1. Croup audio clip (croup audio file), click play button below, or click here to listen.
2. A second Croup audio clip (croup audio file), click play button below, or click here to listen.
3. A third Croup audio clip (croup audio file), click play button below, or click here to listen.
4. Stridor audio clip (stridor audio file), click play button below, or click here to listen.
5. A second Stridor audio clip (stridor audio file), click play button below, or click here to listen.
What is croup?
Croup is a condition that is typically the result of a virus such as the common cold, adonovirus, or respiratory syncytial virus (RSV). When your child has croup, his voice box (larynx) and windpipe (trachea) become inflamed. This inflammation and swelling causes the already narrow trachea to become even narrower, which can cause a dangerous medical scenario for your child.
How do I know if my child has croup?
Croup is usually preceded by cold symptoms such as a stuffy or runny nose and/or fever. As the upper airway (trachea and larynx) becomes inflamed and swollen, the child usually becomes hoarse sounding. Remember your great aunt Sally who smoked for 40 years? Suddenly your baby will begin to sound like her! Croup is also usually characterized by a loud cough that can sound like a barking seal or dog (this is usually the tell-tale sign that your baby has croup).
Want to hear a croup audio clip, to hear what croup sounds like, click here!
Stridor is also common during croup, which is a hoarse high-pitched sound when the baby breathes in; to hear what stridor sounds like, click here!
Most parents recognize croup for the first time at night when getting a baby ready for bed, or if the baby is fussy or crying. There is no reliable scientific explanation for why croup tends to become apparent at night, but most emergency room doctors can attest to the fact that they tend to get the most cases of croup late into the evening and night.
If croup remains untreated, the airway can become dangerously swollen, causing it to be increasingly difficult for your child to breathe. You may hear a high-pitched squeaky noise when your baby inhales, and you might also notice that your baby is breathing quickly and has short breaths. In very serious cases, a child can show signs of a lack of oxygen such as paleness and/or a bluish tinge around the mouth.
Is croup contagious?
Croup itself is not contagious, but the virus that caused the croup probably is contagious. It is best to keep other children or vulnerable individuals away from your baby until he or she seems to have recovered (usually in about a week). If another does get infected, it is not likely that they will also get croup, but they will likely develop cold-like symptoms.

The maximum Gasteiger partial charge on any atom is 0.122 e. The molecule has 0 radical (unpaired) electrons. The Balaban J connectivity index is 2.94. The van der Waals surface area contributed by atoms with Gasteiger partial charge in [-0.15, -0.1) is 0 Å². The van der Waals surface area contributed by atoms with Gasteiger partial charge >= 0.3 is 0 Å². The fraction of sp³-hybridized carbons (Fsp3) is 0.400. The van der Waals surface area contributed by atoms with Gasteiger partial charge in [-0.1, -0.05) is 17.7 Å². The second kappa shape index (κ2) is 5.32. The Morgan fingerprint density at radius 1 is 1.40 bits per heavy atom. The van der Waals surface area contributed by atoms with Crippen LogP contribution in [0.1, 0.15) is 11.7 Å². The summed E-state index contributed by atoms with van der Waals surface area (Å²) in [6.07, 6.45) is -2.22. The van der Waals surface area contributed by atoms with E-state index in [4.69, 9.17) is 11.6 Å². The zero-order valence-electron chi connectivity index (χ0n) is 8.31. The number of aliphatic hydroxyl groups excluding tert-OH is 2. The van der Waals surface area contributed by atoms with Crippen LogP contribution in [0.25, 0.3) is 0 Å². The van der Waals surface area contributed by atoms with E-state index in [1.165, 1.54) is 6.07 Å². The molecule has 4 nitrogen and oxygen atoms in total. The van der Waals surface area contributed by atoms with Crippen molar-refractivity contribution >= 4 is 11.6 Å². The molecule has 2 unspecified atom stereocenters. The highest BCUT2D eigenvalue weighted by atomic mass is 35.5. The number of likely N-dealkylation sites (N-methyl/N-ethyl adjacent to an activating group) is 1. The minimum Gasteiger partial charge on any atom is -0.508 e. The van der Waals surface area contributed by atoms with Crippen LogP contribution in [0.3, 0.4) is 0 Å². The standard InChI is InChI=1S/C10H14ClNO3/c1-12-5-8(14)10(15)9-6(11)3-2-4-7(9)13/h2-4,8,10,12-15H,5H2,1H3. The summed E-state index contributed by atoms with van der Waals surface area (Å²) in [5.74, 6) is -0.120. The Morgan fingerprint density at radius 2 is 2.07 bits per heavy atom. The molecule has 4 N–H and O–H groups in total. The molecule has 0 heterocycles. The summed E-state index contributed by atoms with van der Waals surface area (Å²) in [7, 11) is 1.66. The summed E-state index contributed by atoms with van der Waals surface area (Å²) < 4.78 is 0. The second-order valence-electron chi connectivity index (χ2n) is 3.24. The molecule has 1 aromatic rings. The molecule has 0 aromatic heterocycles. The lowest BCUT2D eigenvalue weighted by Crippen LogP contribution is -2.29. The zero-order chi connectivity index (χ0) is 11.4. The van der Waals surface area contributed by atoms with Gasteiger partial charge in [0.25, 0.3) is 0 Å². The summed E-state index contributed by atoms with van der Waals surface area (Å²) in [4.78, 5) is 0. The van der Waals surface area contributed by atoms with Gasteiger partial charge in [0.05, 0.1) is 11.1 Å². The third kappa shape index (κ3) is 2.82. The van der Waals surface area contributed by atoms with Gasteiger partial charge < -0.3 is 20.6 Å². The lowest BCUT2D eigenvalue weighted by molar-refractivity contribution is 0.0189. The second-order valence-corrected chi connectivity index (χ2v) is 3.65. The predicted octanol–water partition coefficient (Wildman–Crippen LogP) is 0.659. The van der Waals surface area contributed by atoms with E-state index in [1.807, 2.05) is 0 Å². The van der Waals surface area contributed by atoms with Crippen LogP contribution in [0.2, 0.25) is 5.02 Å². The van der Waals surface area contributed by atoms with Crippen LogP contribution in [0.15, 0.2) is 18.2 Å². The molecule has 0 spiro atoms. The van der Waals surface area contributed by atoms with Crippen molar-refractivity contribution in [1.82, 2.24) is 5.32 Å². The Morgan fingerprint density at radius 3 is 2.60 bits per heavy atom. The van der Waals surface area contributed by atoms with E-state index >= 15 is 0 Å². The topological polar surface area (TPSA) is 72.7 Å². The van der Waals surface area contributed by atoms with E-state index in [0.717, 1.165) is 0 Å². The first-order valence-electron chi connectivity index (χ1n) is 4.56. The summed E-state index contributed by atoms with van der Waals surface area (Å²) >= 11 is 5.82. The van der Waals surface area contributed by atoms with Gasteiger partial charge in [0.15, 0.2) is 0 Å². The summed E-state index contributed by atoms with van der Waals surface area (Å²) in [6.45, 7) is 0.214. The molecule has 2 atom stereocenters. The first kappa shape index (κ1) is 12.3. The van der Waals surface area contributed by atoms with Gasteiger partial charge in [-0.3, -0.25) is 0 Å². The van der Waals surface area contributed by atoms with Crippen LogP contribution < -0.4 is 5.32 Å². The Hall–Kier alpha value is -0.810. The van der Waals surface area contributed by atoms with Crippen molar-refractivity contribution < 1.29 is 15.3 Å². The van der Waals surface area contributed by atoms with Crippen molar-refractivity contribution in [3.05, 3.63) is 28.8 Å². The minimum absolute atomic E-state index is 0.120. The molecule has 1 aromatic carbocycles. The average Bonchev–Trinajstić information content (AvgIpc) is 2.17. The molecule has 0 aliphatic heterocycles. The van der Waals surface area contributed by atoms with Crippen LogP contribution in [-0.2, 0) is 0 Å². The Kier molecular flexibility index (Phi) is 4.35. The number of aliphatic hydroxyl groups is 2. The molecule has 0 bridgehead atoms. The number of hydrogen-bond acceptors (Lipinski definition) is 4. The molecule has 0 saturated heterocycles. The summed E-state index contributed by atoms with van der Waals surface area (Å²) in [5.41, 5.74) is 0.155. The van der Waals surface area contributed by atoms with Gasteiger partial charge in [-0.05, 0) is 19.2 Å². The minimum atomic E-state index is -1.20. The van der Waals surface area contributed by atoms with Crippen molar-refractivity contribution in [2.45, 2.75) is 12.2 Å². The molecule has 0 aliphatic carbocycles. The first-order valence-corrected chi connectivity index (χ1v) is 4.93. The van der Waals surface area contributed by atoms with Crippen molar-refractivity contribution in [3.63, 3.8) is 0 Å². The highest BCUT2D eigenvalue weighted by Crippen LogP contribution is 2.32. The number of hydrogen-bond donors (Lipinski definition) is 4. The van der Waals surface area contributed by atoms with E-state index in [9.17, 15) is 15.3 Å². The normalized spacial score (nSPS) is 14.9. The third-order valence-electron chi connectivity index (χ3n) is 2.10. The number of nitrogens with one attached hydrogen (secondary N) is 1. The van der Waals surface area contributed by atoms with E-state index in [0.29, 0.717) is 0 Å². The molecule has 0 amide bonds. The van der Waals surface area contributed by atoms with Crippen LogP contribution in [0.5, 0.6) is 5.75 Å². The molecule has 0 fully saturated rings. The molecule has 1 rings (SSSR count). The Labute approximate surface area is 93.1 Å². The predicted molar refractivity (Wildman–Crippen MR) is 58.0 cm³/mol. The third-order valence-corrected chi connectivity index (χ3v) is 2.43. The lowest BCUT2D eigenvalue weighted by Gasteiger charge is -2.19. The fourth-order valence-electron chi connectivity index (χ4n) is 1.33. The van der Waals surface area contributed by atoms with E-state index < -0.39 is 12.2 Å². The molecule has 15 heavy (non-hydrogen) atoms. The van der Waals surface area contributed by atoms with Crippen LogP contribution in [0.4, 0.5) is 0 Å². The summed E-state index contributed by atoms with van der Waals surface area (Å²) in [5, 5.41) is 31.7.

Most cases of croup are quite mild and can be treated at home without the help of medical professionals. Of course, call your pediatrician immediately if your baby is showing signs of developing croup, as they will likely have customized instructions or helpful hints for you. They may also want you to come in to the office so they can hear it first-hand and make sure everything is OK.
That said, mild cases of croup can be treated by exposing your child to moist air. This can be done in several ways, but some of the most popular and effective ways are to join your child in a steamy bathroom for 10-15 minutes, use a cool mist humidifier, or bringing them outside into the cold air for a short period of time.
First, the bathroom method: let the hot shower run for 10 minutes until the bathroom becomes humid and steamy, then go and sit or stand in the bathroom with your baby.
Second, the cool mist humidifier method: run a cool mist humidifier in your baby's bedroom or wherever your baby spends his or her time during naps and nighttime sleeping. Be certain to use filtered water or purified water; do not use tap water due to the high mineral content. If you notice a white powder accumulating on your furniture or floor, your water contains too many minerals. Realize that if the white powder (elemental calcium) is ending up all over the room, it is also ending up in your baby's lungs.
Third, the cold outdoors method: take your baby out into cold weather (with warm clothes, hat, and gloves on!) for 5-10 minutes and allow them to breathe in the cold outdoor air. Cool air can help reduce the swelling and inflammation in the trachea and will typically stop your baby from coughing.
In more serious cases of croup, there are several treatment options. Many doctors believe that oral or nebulized (breathable) steroids such as epinephrine (adrenaline) will quickly reduce airway swelling and restore normal breathing for 1-3 days.
How to prevent croup?
It is difficult to prevent croup itself, but you can certainly reduce the odds that your child will contract a virus the will lead to croup. To help prevent your child from catching a virus, keep them away from other sick children, and wash your and your child's hands frequently.